Finally -- Word on the Visas
It has been over two weeks since my last Blog entry because I kept thinking that I would like to have some definite news on the visas to report to the folks who read this. We have "worn out" the expeditor with our continual calling, but we finally received word from them this afternoon that the Myanmar embassy plans to send the visas out tomorrow (Wednesday 20th Aug). By the time it is sent fed-ex to Dallas, we should be able to pick them up on Thursday (21st Aug). It seems that the visas took much longer than usual to process this trip -- and so they did. The reason, it turns out, is that business visas must actually be approved in Yangon rather than at the embassy in Washington or New York City (where folks were even literally in the dark last week). We have said all along that the issuing of visas is in God's hands (Prov. 21:1).
Here in Texas, where summer ends on Thanksgiving Day, I was quite concerned that my lawn would burn up with nobody to take care of it. My wife and son will both be with me, so I put in a sort of "poor man's sprinkler system" with hoses and oscillating sprinklers strategically placed so that the loss of pressure would be compensated by the proximity of the sprinklers. Anyway, in the process of doing that I had opportunity to meet with Julio Calles who will be mowing the lawn and replacing the sprinklers to the right positions during my absence.
Of Coffee -- the Mountain-grown Kind
For some time we have been considering what it would take to get some sort of ag product for the chin people to raise in their "high jungle." Some have tried mushrooms, but with little success for the churches. In the Yangon area it is possible for the people to find various kinds of work and even to start businesses, but up in the jungle that is harder to do. So, on my last two trips it occurred to me that the climate (tropical mountains) would be a good place to try coffee. The problem is that I know nothing about growing coffee and knew nobody that could advise on it. I did know that it requires a forward looking vision, because it takes about three years before one makes any money from coffee plants.
So, as I was talking with Julio Calles (see above), he mentioned that he was originally from El Salvador. When he was a child two groups of people came to his village. One group consisted of "teachers" from the Sandanista of Nicaragua, who taught them how to carry guns and hate the government. The other group consisted of missionaries who taught them how to read and love the Lord. Julio's father was converted by the gospel preached by those missionaries and long story short, eventually made his way to the USA. When Julio was a child his father, who had a Protestant work ethic because the missionaries preached a full-orbed gospel, learned to raise coffee in the mountains of El Salvador. Well, that may be some time down the calendar; but don't be surprised if coffee is one day associated with the Chin the way tulips are with our Dutch brothers today.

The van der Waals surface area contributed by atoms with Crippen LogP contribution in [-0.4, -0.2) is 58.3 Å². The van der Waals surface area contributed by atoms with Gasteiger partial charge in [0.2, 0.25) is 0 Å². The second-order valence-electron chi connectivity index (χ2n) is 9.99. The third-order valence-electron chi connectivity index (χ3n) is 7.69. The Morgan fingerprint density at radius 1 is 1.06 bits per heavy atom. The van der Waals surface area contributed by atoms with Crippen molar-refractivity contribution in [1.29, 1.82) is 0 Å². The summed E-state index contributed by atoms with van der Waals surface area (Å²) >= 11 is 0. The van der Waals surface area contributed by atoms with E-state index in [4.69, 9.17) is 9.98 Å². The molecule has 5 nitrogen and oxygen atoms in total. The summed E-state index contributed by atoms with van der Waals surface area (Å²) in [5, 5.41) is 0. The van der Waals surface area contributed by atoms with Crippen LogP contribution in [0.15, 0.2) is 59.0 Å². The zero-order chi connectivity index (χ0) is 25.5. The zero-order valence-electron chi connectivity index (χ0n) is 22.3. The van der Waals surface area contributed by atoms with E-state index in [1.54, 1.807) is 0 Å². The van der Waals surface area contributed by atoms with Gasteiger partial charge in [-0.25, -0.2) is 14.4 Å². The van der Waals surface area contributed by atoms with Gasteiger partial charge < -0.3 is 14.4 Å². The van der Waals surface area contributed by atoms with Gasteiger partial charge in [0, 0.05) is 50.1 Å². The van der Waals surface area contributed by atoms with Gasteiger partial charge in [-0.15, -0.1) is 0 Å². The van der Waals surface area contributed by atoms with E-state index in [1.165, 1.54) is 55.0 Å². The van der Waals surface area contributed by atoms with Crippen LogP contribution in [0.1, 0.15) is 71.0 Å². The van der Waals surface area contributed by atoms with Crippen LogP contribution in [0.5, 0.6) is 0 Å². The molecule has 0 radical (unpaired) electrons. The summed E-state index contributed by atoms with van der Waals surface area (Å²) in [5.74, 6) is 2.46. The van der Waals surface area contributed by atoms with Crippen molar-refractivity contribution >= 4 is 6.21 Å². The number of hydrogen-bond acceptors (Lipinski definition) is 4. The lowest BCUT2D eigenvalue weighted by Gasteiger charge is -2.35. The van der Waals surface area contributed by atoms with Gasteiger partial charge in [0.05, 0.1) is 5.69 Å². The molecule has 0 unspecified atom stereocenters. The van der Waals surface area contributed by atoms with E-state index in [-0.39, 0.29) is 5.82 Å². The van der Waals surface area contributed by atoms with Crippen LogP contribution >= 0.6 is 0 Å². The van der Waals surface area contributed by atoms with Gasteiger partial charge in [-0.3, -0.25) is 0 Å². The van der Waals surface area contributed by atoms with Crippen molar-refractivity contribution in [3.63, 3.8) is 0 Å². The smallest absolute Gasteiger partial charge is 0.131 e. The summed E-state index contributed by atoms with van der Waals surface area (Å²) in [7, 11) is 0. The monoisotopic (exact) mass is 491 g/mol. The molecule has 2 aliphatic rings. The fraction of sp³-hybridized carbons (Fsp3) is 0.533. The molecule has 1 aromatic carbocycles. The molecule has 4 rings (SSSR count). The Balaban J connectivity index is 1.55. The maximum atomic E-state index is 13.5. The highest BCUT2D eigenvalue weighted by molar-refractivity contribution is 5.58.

ESL, EFL, TOEFL
At present we have at least six volunteers to teach in the English school, if we are actually able to get it going. The fact that the Myanma government seems willing to give me a business visa is a good sign. I will be talking with government officials this trip, attempting to negotiate a venue for the school, and basically arranging for the school to open, DV, in summer 2004. At this point, the Myanmar government now considers me a businessman and as long as I have someone on the ground in Myanmar (i.e. a businessman) who is willing to invite me, I will be able to come to Myanmar for longer than a few weeks. I stopped by the half-price bookstore and picked up a lot of teaching ESL books and some TOEFL practice tests to take with me to Myanmar on this trip.
It is quite difficult to learn the Myanma language. It's script consists of two distinct "alphabets" with many, many "diphthongs" and vowel sounds we don't use in English. My son has managed to download some fonts and some sound files and lessons that we intend to install on one of the laptops. Hopefully we will find some folks in Myanmar willing to help us out.
Thank you for all your prayers. It seems that the visas are "on the way." We're looking forward to meeting with our orphans and teaching for several weeks in Myanmar.